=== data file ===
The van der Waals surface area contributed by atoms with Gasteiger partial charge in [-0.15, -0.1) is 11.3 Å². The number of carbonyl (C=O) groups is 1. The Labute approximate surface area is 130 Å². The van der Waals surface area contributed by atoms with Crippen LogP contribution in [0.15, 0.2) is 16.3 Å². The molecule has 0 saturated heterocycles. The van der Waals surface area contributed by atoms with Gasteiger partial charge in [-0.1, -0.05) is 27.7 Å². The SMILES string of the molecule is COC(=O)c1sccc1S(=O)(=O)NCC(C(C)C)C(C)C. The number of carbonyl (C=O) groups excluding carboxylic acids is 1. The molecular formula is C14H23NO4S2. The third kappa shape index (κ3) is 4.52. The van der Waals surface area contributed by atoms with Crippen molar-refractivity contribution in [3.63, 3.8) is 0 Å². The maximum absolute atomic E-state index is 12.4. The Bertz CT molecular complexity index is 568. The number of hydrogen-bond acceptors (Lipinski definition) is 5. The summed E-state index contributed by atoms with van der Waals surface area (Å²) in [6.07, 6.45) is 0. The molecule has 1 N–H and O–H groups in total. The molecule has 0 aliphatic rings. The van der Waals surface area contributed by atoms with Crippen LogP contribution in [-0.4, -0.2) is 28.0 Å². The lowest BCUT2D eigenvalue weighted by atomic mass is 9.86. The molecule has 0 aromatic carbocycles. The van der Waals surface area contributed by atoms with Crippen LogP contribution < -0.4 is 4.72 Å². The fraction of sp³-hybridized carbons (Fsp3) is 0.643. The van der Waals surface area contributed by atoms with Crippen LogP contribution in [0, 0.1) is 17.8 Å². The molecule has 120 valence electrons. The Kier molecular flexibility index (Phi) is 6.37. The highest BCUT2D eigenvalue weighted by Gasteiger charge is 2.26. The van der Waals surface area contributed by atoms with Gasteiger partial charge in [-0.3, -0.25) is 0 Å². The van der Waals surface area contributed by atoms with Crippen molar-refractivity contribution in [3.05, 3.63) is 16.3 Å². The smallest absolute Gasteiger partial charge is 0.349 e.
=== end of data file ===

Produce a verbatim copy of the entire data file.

The van der Waals surface area contributed by atoms with Gasteiger partial charge in [-0.15, -0.1) is 11.3 Å². The number of carbonyl (C=O) groups is 1. The Labute approximate surface area is 130 Å². The van der Waals surface area contributed by atoms with Crippen LogP contribution in [0.15, 0.2) is 16.3 Å². The molecule has 0 saturated heterocycles. The van der Waals surface area contributed by atoms with Gasteiger partial charge in [-0.1, -0.05) is 27.7 Å². The SMILES string of the molecule is COC(=O)c1sccc1S(=O)(=O)NCC(C(C)C)C(C)C. The number of carbonyl (C=O) groups excluding carboxylic acids is 1. The molecular formula is C14H23NO4S2. The third kappa shape index (κ3) is 4.52. The van der Waals surface area contributed by atoms with Crippen molar-refractivity contribution in [3.63, 3.8) is 0 Å². The maximum absolute atomic E-state index is 12.4. The Bertz CT molecular complexity index is 568. The number of hydrogen-bond acceptors (Lipinski definition) is 5. The summed E-state index contributed by atoms with van der Waals surface area (Å²) in [6.07, 6.45) is 0. The molecule has 1 N–H and O–H groups in total. The molecule has 0 aliphatic rings. The van der Waals surface area contributed by atoms with Crippen LogP contribution in [-0.4, -0.2) is 28.0 Å². The lowest BCUT2D eigenvalue weighted by atomic mass is 9.86. The molecule has 0 aromatic carbocycles. The van der Waals surface area contributed by atoms with Crippen LogP contribution < -0.4 is 4.72 Å². The fraction of sp³-hybridized carbons (Fsp3) is 0.643. The van der Waals surface area contributed by atoms with Crippen LogP contribution in [0, 0.1) is 17.8 Å². The molecule has 120 valence electrons. The Kier molecular flexibility index (Phi) is 6.37. The highest BCUT2D eigenvalue weighted by Gasteiger charge is 2.26. The van der Waals surface area contributed by atoms with Gasteiger partial charge in [-0.3, -0.25) is 0 Å². The van der Waals surface area contributed by atoms with Crippen molar-refractivity contribution in [3.05, 3.63) is 16.3 Å². The smallest absolute Gasteiger partial charge is 0.349 e.